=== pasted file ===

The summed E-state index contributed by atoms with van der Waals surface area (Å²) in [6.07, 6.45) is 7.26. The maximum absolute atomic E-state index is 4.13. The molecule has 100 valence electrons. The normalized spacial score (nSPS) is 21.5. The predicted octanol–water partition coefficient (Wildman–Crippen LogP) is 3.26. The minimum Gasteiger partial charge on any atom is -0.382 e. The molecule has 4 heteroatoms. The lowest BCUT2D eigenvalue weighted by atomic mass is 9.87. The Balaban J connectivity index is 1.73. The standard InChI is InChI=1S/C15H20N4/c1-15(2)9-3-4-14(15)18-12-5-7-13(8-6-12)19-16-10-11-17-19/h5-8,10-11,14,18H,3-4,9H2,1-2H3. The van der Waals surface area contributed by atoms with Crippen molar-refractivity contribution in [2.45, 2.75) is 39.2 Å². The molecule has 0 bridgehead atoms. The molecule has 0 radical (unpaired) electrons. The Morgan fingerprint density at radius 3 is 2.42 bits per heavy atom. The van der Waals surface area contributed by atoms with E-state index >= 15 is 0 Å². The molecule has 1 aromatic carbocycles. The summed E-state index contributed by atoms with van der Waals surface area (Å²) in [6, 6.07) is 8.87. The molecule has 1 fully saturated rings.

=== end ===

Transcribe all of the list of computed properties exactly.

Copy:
The summed E-state index contributed by atoms with van der Waals surface area (Å²) in [6.07, 6.45) is 7.26. The maximum absolute atomic E-state index is 4.13. The molecule has 100 valence electrons. The normalized spacial score (nSPS) is 21.5. The predicted octanol–water partition coefficient (Wildman–Crippen LogP) is 3.26. The minimum Gasteiger partial charge on any atom is -0.382 e. The molecule has 4 heteroatoms. The lowest BCUT2D eigenvalue weighted by atomic mass is 9.87. The Balaban J connectivity index is 1.73. The standard InChI is InChI=1S/C15H20N4/c1-15(2)9-3-4-14(15)18-12-5-7-13(8-6-12)19-16-10-11-17-19/h5-8,10-11,14,18H,3-4,9H2,1-2H3. The van der Waals surface area contributed by atoms with Crippen molar-refractivity contribution in [2.45, 2.75) is 39.2 Å². The molecule has 0 bridgehead atoms. The molecule has 0 radical (unpaired) electrons. The Morgan fingerprint density at radius 3 is 2.42 bits per heavy atom. The van der Waals surface area contributed by atoms with E-state index >= 15 is 0 Å². The molecule has 1 aromatic carbocycles. The summed E-state index contributed by atoms with van der Waals surface area (Å²) in [6, 6.07) is 8.87. The molecule has 1 fully saturated rings.